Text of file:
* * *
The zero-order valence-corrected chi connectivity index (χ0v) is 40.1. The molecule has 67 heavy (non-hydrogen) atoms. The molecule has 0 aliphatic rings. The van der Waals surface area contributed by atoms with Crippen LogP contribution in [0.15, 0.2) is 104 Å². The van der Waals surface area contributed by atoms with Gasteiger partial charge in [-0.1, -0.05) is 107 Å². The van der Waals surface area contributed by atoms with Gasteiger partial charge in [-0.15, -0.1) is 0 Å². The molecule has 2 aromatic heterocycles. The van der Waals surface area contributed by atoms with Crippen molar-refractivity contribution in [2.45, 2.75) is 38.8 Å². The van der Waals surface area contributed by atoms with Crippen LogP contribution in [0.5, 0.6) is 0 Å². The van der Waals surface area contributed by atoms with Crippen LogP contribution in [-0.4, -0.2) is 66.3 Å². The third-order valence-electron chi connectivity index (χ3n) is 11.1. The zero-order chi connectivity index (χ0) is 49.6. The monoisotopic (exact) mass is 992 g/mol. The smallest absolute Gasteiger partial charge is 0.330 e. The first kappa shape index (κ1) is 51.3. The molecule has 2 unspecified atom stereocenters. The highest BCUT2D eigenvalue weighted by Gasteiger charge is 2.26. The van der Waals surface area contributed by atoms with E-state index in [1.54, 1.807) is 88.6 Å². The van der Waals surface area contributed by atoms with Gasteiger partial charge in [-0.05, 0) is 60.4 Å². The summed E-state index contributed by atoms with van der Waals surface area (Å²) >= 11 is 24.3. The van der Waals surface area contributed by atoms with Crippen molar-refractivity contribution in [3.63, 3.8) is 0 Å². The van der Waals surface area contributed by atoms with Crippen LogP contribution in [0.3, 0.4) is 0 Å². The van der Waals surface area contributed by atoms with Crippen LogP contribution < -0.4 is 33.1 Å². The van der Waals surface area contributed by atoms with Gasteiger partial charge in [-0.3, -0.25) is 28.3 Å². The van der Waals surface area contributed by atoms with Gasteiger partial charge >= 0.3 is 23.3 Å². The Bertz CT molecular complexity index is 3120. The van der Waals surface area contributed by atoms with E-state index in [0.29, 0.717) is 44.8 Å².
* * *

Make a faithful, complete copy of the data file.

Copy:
The zero-order valence-corrected chi connectivity index (χ0v) is 40.1. The molecule has 67 heavy (non-hydrogen) atoms. The molecule has 0 aliphatic rings. The van der Waals surface area contributed by atoms with Crippen LogP contribution in [0.15, 0.2) is 104 Å². The van der Waals surface area contributed by atoms with Gasteiger partial charge in [-0.1, -0.05) is 107 Å². The van der Waals surface area contributed by atoms with Gasteiger partial charge in [-0.15, -0.1) is 0 Å². The molecule has 2 aromatic heterocycles. The van der Waals surface area contributed by atoms with Crippen molar-refractivity contribution in [2.45, 2.75) is 38.8 Å². The van der Waals surface area contributed by atoms with Crippen LogP contribution in [0.5, 0.6) is 0 Å². The van der Waals surface area contributed by atoms with Crippen LogP contribution in [-0.4, -0.2) is 66.3 Å². The third-order valence-electron chi connectivity index (χ3n) is 11.1. The zero-order chi connectivity index (χ0) is 49.6. The monoisotopic (exact) mass is 992 g/mol. The smallest absolute Gasteiger partial charge is 0.330 e. The first kappa shape index (κ1) is 51.3. The molecule has 2 unspecified atom stereocenters. The highest BCUT2D eigenvalue weighted by Gasteiger charge is 2.26. The van der Waals surface area contributed by atoms with E-state index in [1.54, 1.807) is 88.6 Å². The van der Waals surface area contributed by atoms with Gasteiger partial charge in [-0.05, 0) is 60.4 Å². The summed E-state index contributed by atoms with van der Waals surface area (Å²) >= 11 is 24.3. The van der Waals surface area contributed by atoms with Crippen molar-refractivity contribution in [3.63, 3.8) is 0 Å². The van der Waals surface area contributed by atoms with Crippen LogP contribution in [0.3, 0.4) is 0 Å². The van der Waals surface area contributed by atoms with Crippen LogP contribution < -0.4 is 33.1 Å². The van der Waals surface area contributed by atoms with Gasteiger partial charge in [-0.3, -0.25) is 28.3 Å². The van der Waals surface area contributed by atoms with Gasteiger partial charge >= 0.3 is 23.3 Å². The Bertz CT molecular complexity index is 3120. The van der Waals surface area contributed by atoms with E-state index in [0.29, 0.717) is 44.8 Å².